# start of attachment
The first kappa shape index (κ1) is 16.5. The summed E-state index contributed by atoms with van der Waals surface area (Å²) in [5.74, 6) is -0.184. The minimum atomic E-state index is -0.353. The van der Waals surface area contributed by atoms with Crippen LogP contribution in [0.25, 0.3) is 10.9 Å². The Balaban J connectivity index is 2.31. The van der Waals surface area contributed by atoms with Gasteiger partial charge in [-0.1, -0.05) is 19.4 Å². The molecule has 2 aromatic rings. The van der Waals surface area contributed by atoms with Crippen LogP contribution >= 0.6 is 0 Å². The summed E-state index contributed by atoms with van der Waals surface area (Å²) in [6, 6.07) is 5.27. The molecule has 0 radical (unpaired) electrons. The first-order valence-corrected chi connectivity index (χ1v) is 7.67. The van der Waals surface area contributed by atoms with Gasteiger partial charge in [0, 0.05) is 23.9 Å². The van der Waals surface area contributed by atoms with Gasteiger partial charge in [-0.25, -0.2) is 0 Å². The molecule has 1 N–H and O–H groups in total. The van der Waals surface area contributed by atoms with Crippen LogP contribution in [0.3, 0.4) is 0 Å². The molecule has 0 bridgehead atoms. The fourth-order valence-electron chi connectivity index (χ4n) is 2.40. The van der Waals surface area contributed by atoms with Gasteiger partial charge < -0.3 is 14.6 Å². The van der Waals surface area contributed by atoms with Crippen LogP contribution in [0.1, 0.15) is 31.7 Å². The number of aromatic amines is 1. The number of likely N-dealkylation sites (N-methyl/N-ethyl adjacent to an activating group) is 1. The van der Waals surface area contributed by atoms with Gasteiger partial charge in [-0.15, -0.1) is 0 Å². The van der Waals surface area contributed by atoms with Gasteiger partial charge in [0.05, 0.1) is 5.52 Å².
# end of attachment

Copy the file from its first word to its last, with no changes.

The first kappa shape index (κ1) is 16.5. The summed E-state index contributed by atoms with van der Waals surface area (Å²) in [5.74, 6) is -0.184. The minimum atomic E-state index is -0.353. The van der Waals surface area contributed by atoms with Crippen LogP contribution in [0.25, 0.3) is 10.9 Å². The Balaban J connectivity index is 2.31. The van der Waals surface area contributed by atoms with Gasteiger partial charge in [-0.1, -0.05) is 19.4 Å². The molecule has 2 aromatic rings. The van der Waals surface area contributed by atoms with Crippen LogP contribution >= 0.6 is 0 Å². The summed E-state index contributed by atoms with van der Waals surface area (Å²) in [6, 6.07) is 5.27. The molecule has 0 radical (unpaired) electrons. The first-order valence-corrected chi connectivity index (χ1v) is 7.67. The van der Waals surface area contributed by atoms with Gasteiger partial charge in [0, 0.05) is 23.9 Å². The van der Waals surface area contributed by atoms with Gasteiger partial charge in [-0.25, -0.2) is 0 Å². The molecule has 1 N–H and O–H groups in total. The van der Waals surface area contributed by atoms with Crippen LogP contribution in [0.3, 0.4) is 0 Å². The molecule has 0 bridgehead atoms. The fourth-order valence-electron chi connectivity index (χ4n) is 2.40. The van der Waals surface area contributed by atoms with Gasteiger partial charge < -0.3 is 14.6 Å². The van der Waals surface area contributed by atoms with Crippen LogP contribution in [0.1, 0.15) is 31.7 Å². The number of aromatic amines is 1. The number of likely N-dealkylation sites (N-methyl/N-ethyl adjacent to an activating group) is 1. The van der Waals surface area contributed by atoms with Gasteiger partial charge in [-0.15, -0.1) is 0 Å². The van der Waals surface area contributed by atoms with Gasteiger partial charge in [0.05, 0.1) is 5.52 Å².